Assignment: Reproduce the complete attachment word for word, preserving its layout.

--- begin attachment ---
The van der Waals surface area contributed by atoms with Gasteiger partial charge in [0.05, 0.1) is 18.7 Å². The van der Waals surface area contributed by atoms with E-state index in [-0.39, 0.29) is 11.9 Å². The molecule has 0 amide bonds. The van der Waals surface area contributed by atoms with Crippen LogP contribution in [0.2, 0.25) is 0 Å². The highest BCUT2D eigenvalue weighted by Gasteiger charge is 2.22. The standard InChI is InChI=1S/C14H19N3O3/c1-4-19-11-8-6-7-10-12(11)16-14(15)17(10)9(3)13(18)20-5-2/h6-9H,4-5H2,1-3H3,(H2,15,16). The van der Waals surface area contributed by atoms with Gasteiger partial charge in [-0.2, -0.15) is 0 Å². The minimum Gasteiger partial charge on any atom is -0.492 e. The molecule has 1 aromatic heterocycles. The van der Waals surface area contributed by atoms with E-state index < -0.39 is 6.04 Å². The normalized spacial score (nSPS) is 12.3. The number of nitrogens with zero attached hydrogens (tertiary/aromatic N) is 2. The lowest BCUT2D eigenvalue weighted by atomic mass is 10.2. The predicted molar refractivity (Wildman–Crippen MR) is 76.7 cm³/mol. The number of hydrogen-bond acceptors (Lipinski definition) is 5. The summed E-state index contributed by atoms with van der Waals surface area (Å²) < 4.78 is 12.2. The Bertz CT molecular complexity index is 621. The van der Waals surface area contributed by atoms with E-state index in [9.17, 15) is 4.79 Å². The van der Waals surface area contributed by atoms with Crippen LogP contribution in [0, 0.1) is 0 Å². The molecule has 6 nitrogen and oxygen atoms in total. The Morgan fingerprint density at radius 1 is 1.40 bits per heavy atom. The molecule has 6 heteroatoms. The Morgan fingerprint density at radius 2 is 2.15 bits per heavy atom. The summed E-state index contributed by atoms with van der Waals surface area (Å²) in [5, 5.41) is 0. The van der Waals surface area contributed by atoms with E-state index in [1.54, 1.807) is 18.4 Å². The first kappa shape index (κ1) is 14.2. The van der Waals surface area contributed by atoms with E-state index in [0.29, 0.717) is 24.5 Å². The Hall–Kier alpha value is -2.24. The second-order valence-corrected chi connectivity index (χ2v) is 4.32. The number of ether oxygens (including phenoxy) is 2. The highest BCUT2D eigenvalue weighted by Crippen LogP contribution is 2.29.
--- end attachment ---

The van der Waals surface area contributed by atoms with Gasteiger partial charge in [0.05, 0.1) is 18.7 Å². The van der Waals surface area contributed by atoms with E-state index in [-0.39, 0.29) is 11.9 Å². The molecule has 0 amide bonds. The van der Waals surface area contributed by atoms with Crippen LogP contribution in [0.2, 0.25) is 0 Å². The highest BCUT2D eigenvalue weighted by Gasteiger charge is 2.22. The standard InChI is InChI=1S/C14H19N3O3/c1-4-19-11-8-6-7-10-12(11)16-14(15)17(10)9(3)13(18)20-5-2/h6-9H,4-5H2,1-3H3,(H2,15,16). The van der Waals surface area contributed by atoms with Gasteiger partial charge in [-0.2, -0.15) is 0 Å². The minimum Gasteiger partial charge on any atom is -0.492 e. The molecule has 1 aromatic heterocycles. The van der Waals surface area contributed by atoms with E-state index < -0.39 is 6.04 Å². The normalized spacial score (nSPS) is 12.3. The number of nitrogens with zero attached hydrogens (tertiary/aromatic N) is 2. The lowest BCUT2D eigenvalue weighted by atomic mass is 10.2. The predicted molar refractivity (Wildman–Crippen MR) is 76.7 cm³/mol. The number of hydrogen-bond acceptors (Lipinski definition) is 5. The summed E-state index contributed by atoms with van der Waals surface area (Å²) < 4.78 is 12.2. The Bertz CT molecular complexity index is 621. The van der Waals surface area contributed by atoms with E-state index in [9.17, 15) is 4.79 Å². The van der Waals surface area contributed by atoms with Crippen LogP contribution in [0, 0.1) is 0 Å². The molecule has 6 nitrogen and oxygen atoms in total. The Morgan fingerprint density at radius 1 is 1.40 bits per heavy atom. The molecule has 6 heteroatoms. The Morgan fingerprint density at radius 2 is 2.15 bits per heavy atom. The summed E-state index contributed by atoms with van der Waals surface area (Å²) in [5, 5.41) is 0. The van der Waals surface area contributed by atoms with E-state index in [1.54, 1.807) is 18.4 Å². The first kappa shape index (κ1) is 14.2. The van der Waals surface area contributed by atoms with E-state index in [0.29, 0.717) is 24.5 Å². The Hall–Kier alpha value is -2.24. The second-order valence-corrected chi connectivity index (χ2v) is 4.32. The number of ether oxygens (including phenoxy) is 2. The highest BCUT2D eigenvalue weighted by Crippen LogP contribution is 2.29.